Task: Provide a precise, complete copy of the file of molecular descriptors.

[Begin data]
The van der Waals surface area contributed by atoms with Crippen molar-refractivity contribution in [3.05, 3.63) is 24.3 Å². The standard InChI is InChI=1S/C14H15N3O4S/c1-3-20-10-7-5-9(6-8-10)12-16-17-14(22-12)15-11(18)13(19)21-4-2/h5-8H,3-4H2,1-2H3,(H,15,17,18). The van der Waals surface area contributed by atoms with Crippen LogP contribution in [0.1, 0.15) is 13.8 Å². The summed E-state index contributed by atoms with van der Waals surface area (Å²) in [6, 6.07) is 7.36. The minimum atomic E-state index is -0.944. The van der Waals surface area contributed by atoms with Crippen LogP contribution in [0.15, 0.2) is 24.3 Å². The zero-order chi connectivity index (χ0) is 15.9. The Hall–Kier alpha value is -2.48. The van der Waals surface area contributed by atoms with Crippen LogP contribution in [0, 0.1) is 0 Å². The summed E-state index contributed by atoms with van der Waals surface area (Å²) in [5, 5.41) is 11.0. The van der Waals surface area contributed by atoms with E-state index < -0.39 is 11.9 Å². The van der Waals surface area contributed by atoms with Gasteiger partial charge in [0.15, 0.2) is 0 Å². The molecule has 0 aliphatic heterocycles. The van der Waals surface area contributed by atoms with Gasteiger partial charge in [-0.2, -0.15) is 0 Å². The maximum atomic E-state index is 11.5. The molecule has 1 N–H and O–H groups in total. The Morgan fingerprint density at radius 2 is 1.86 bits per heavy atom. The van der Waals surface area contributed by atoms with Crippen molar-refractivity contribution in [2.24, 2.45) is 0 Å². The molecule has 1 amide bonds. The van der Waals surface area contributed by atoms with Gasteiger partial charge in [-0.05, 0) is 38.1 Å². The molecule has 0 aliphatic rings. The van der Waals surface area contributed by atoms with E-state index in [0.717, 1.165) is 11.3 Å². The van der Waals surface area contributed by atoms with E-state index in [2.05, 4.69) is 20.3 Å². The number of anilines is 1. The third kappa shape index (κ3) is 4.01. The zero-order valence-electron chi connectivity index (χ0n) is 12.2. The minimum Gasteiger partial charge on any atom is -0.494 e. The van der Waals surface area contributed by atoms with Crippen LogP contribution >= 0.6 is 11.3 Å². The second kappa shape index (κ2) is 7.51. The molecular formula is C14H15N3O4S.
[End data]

The van der Waals surface area contributed by atoms with Crippen molar-refractivity contribution in [3.05, 3.63) is 24.3 Å². The standard InChI is InChI=1S/C14H15N3O4S/c1-3-20-10-7-5-9(6-8-10)12-16-17-14(22-12)15-11(18)13(19)21-4-2/h5-8H,3-4H2,1-2H3,(H,15,17,18). The van der Waals surface area contributed by atoms with Crippen LogP contribution in [0.1, 0.15) is 13.8 Å². The summed E-state index contributed by atoms with van der Waals surface area (Å²) in [6, 6.07) is 7.36. The minimum atomic E-state index is -0.944. The van der Waals surface area contributed by atoms with Crippen LogP contribution in [0.15, 0.2) is 24.3 Å². The zero-order chi connectivity index (χ0) is 15.9. The Hall–Kier alpha value is -2.48. The van der Waals surface area contributed by atoms with Crippen LogP contribution in [0, 0.1) is 0 Å². The summed E-state index contributed by atoms with van der Waals surface area (Å²) in [5, 5.41) is 11.0. The van der Waals surface area contributed by atoms with E-state index < -0.39 is 11.9 Å². The van der Waals surface area contributed by atoms with Gasteiger partial charge in [0.15, 0.2) is 0 Å². The molecule has 0 aliphatic heterocycles. The van der Waals surface area contributed by atoms with Gasteiger partial charge in [-0.2, -0.15) is 0 Å². The maximum atomic E-state index is 11.5. The molecule has 1 N–H and O–H groups in total. The Morgan fingerprint density at radius 2 is 1.86 bits per heavy atom. The van der Waals surface area contributed by atoms with Crippen molar-refractivity contribution in [2.24, 2.45) is 0 Å². The molecule has 1 amide bonds. The van der Waals surface area contributed by atoms with Gasteiger partial charge in [-0.05, 0) is 38.1 Å². The molecule has 0 aliphatic rings. The van der Waals surface area contributed by atoms with E-state index in [0.717, 1.165) is 11.3 Å². The van der Waals surface area contributed by atoms with E-state index in [2.05, 4.69) is 20.3 Å². The number of anilines is 1. The third kappa shape index (κ3) is 4.01. The zero-order valence-electron chi connectivity index (χ0n) is 12.2. The minimum Gasteiger partial charge on any atom is -0.494 e. The van der Waals surface area contributed by atoms with Crippen LogP contribution >= 0.6 is 11.3 Å². The second kappa shape index (κ2) is 7.51. The molecular formula is C14H15N3O4S.